Name: Carolynn Taylor

Age: 50

Title: Owner and operator

Business: Sweet Carolynn’s, Gardiner

About: A year-round ice cream shop, also serving light lunch with Maine-sourced products.

Website: sweetcarolynns.com

What’s your biggest challenge right now?

Getting my supplies to come in. I’m on my third lid delivery for simple shake cups, and it’s wrong.

But honestly, I have to say as far as things go, I think it’s gone pretty smoothly. Going into it, there’s a lot of licensing you have to do. It was a real eye-opening. I went on Maine.gov, and got some guidance from family and friends on what I am looking for as far as LLCs and getting that ball rolling. It was putting one foot in front of the other and following it to the next step.

It took a little bit of time.

What’s the best advice anyone has given you?

Relax. It’s all going to be fine. Don’t sweat the small stuff, and if I have any need for any help, I just have to ask them (from neighboring Water Street business owners).

How do you foster creativity?

I have to step back like I do at my other job, step back and analyze and think how things will work, almost like a puzzle. (Taylor has been a police officer with the Gardiner Police Department since 2015.) Where is this piece going to fit? And keeping everything simple.

What’s your biggest fear?

Failure.

Nothing is a success when it first starts, I know that. You have to nurture it. It’s sink or swim. The thing is that if you don’t try, you’ll never know if you’re going to sink or swim. It is what it is. If it’s not successful, it’s not successful, If it is, it is. I’m not going to lose any sleep over it, I am not going to stress about it.

(Failure teaches you) to keep trying until you get it right. You do learn from your mistakes. You do learn from your failures. I guess failure is a strong word. You want to succeed, you want to be successful. You see what the potential is down here (on Water Street) which is huge. I think Gardiner needs this.

What makes now the time to start a new business?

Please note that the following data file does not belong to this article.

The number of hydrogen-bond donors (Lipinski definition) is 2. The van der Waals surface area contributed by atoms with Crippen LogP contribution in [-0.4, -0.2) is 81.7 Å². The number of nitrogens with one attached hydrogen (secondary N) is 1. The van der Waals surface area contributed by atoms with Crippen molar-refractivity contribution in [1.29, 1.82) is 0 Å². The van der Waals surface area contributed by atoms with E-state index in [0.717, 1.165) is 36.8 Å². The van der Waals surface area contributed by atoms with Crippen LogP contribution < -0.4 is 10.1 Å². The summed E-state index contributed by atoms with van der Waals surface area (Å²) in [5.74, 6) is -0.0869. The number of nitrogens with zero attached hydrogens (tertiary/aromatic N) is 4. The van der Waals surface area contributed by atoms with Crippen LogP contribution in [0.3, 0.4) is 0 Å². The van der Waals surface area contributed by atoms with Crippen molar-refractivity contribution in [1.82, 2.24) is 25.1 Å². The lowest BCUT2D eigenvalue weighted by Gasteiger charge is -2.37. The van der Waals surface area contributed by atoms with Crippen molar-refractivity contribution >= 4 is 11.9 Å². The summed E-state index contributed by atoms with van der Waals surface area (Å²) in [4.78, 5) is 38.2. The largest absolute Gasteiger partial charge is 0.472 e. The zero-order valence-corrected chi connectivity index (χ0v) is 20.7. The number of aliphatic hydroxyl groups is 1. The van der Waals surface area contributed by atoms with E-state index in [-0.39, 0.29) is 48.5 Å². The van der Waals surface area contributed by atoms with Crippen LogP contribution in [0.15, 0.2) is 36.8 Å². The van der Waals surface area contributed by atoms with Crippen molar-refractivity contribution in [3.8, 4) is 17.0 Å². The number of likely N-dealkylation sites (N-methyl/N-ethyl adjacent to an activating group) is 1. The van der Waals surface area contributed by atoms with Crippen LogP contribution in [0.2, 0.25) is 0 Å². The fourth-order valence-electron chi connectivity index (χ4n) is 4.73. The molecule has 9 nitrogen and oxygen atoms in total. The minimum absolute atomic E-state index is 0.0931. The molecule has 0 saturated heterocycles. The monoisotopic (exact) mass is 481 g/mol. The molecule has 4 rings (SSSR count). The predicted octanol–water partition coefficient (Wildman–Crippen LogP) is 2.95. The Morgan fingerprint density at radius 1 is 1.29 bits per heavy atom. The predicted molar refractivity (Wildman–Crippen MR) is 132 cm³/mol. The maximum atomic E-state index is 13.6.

Maturity, maybe? I have to have a fall-back plan. I have to financially depend on me and me only as far as certain things go, going down the road into the future. I always wanted to do this.

It’s almost like everything lined up just like it’s supposed to.

I was on the 7 p.m., to 7 a.m. shift, and then I took a floater position. So that basically was days, maybe some evenings. And then when the school resource officer positions opened up, I was like: If I get one, I’m going to do this. I would do inside business checks at 2:30 in the morning. And this building came up for rent, and I thought, “That’s an ice cream shop.” Just the lights and the ceiling, and that display cabinet, I saw cupcakes in that. There’s nothing around here like that. And Gardiner needs something like that.

I’m flying by the seat of my pants. My family owns the Overhead Door Company, so I kind of grew up around business, but never worked for my grandfather or uncles. It’s just something I wanted to do. And who doesn’t like ice cream? You have the two ice cream shops across the river, but they are seasonal and they close down. Plus, Shain’s of Maine ice cream.

This goes hand-in-hand with my job. You’re out in the public, sometimes you see stuff that’s not all that happy and this is a different atmosphere. We’ve had people come through here because their last name is Gardiner, but they live in Massachusetts. We need a map so people can pin where they are from. And people from New York and New Brunswick. Talking to people from other places is just so cool, whether it’s in here or out there.

You just jump in with both feet, and you hold on.

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